"The runoff preliminary results will be clear July 2, while the final result of the will be announced July 22."
Kabul, June 9 - A senior Afghan security official Monday said the country's security forces have rolled out a security plan for the upcoming presidential runoff polls.
The Afghan army, police and National Directorate for Security (NDS) have started brewing a plan to ensure a safe and secure environment for the approaching presidential runoff election set June 14, Xinhua quoted Abdul Hasib Sediqi, spokesman of NDS, the country's intelligence agency, as saying.
He said the security forces had launched several special operations and detained 11 terrorists in national capital Kabul and eastern Paktiya province within the past weeks.
Afghan presidential candidate Abdullah Abdullah escaped unhurt in twin-bomb blasts in Afghanistan's capital city Kabul last week.
However, the local analysts said that insecurity was the biggest challenge for the upcoming polls.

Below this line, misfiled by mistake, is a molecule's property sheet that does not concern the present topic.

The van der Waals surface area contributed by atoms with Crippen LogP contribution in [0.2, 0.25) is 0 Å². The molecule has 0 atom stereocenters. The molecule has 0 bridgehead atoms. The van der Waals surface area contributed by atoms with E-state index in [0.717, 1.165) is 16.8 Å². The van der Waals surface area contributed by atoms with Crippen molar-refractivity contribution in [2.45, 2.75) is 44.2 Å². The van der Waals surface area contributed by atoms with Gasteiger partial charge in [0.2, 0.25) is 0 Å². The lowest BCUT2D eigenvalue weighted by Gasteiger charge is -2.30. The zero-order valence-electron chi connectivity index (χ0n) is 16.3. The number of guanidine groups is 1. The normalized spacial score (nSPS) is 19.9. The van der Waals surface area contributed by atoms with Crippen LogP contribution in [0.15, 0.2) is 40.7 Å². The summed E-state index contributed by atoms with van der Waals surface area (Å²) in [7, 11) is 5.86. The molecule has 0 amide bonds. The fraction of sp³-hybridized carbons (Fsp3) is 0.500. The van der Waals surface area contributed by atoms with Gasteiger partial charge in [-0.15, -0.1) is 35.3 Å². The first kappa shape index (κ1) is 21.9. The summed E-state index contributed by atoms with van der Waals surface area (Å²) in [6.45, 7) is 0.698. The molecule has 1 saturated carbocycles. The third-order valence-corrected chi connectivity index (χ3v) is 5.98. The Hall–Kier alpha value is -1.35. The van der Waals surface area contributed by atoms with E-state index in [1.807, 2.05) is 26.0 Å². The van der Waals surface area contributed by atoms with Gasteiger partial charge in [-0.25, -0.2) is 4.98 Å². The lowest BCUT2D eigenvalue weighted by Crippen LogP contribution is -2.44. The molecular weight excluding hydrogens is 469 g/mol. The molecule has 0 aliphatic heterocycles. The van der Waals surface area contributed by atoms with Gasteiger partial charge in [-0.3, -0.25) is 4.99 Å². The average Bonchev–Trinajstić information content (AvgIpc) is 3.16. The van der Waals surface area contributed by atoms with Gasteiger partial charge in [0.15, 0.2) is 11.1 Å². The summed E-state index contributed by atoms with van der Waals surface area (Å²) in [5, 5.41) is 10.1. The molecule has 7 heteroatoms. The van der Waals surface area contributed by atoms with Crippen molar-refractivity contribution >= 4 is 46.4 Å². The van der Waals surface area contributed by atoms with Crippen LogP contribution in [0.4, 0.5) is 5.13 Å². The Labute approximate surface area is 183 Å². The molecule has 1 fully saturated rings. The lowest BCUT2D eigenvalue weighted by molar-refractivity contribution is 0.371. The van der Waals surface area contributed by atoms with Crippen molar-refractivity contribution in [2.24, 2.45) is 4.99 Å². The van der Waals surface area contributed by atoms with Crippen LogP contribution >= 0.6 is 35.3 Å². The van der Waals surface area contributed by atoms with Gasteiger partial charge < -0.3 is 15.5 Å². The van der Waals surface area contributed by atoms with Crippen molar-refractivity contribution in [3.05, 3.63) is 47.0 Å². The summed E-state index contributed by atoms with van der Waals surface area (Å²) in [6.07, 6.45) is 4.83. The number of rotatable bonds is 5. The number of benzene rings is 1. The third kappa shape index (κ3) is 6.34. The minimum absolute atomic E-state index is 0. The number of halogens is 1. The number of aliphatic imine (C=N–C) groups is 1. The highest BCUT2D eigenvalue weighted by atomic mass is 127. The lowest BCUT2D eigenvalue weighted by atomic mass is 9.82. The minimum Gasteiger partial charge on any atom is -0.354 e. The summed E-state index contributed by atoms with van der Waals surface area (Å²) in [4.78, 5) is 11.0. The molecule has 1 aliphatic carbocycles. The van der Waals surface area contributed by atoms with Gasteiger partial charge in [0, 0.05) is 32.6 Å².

The Taliban insurgent group, which opposes the polls, has launched a rebel offensive in mid-May.
Nearly two dozens of civilians and security forces were killed and about 100 others wounded in Taliban-led attacks in first round of election held April 5.
The runoff will be held between Abdullah Abdullah and his rival Ashraf Ghani Ahmadzai.
According to the final results of the April 5 election, Abdullah secured 45 percent of some seven million votes, and Ahmadzai won 31.6 percent.
The two front-runners entered runoff after none of the eight candidates obtained an outright victory or more than half of the valid votes in the first round.
The election campaign started May 22 and will end June 11.
The runoff preliminary results will be clear July 2, while the final result of the will be announced July 22.
Nearly seven million Afghanistan citizens of some 12 million eligible voters cast their ballots amid Taliban threat of violence to elect a successor to the outgoing President Hamid Karzai, who has ruled the war-torn country since the Taliban regime was toppled in late 2001.